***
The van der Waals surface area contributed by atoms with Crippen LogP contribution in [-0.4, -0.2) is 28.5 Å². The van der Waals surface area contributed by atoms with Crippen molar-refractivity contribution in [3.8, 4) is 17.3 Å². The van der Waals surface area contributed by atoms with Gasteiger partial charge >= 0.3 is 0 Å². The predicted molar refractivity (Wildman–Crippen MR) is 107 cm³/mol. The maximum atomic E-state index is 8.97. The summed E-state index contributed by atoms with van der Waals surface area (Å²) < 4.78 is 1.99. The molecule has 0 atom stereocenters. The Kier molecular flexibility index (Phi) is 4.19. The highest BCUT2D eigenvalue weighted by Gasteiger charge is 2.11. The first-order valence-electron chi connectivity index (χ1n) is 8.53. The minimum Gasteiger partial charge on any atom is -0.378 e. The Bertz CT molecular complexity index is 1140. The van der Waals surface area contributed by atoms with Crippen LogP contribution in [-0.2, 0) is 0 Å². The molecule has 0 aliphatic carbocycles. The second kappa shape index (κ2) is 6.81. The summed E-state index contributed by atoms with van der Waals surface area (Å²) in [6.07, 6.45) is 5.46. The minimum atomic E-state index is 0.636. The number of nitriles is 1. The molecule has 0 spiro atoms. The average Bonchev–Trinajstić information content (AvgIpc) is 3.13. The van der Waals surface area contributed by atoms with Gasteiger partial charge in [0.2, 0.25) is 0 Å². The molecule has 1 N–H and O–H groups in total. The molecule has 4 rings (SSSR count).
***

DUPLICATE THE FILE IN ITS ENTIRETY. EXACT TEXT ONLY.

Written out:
The van der Waals surface area contributed by atoms with Crippen LogP contribution in [-0.4, -0.2) is 28.5 Å². The van der Waals surface area contributed by atoms with Crippen molar-refractivity contribution in [3.8, 4) is 17.3 Å². The van der Waals surface area contributed by atoms with Gasteiger partial charge >= 0.3 is 0 Å². The predicted molar refractivity (Wildman–Crippen MR) is 107 cm³/mol. The maximum atomic E-state index is 8.97. The summed E-state index contributed by atoms with van der Waals surface area (Å²) < 4.78 is 1.99. The molecule has 0 atom stereocenters. The Kier molecular flexibility index (Phi) is 4.19. The highest BCUT2D eigenvalue weighted by Gasteiger charge is 2.11. The first-order valence-electron chi connectivity index (χ1n) is 8.53. The minimum Gasteiger partial charge on any atom is -0.378 e. The Bertz CT molecular complexity index is 1140. The van der Waals surface area contributed by atoms with Crippen LogP contribution in [-0.2, 0) is 0 Å². The molecule has 0 aliphatic carbocycles. The second kappa shape index (κ2) is 6.81. The summed E-state index contributed by atoms with van der Waals surface area (Å²) in [6.07, 6.45) is 5.46. The minimum atomic E-state index is 0.636. The number of nitriles is 1. The molecule has 0 spiro atoms. The average Bonchev–Trinajstić information content (AvgIpc) is 3.13. The van der Waals surface area contributed by atoms with Gasteiger partial charge in [0.2, 0.25) is 0 Å². The molecule has 1 N–H and O–H groups in total. The molecule has 4 rings (SSSR count).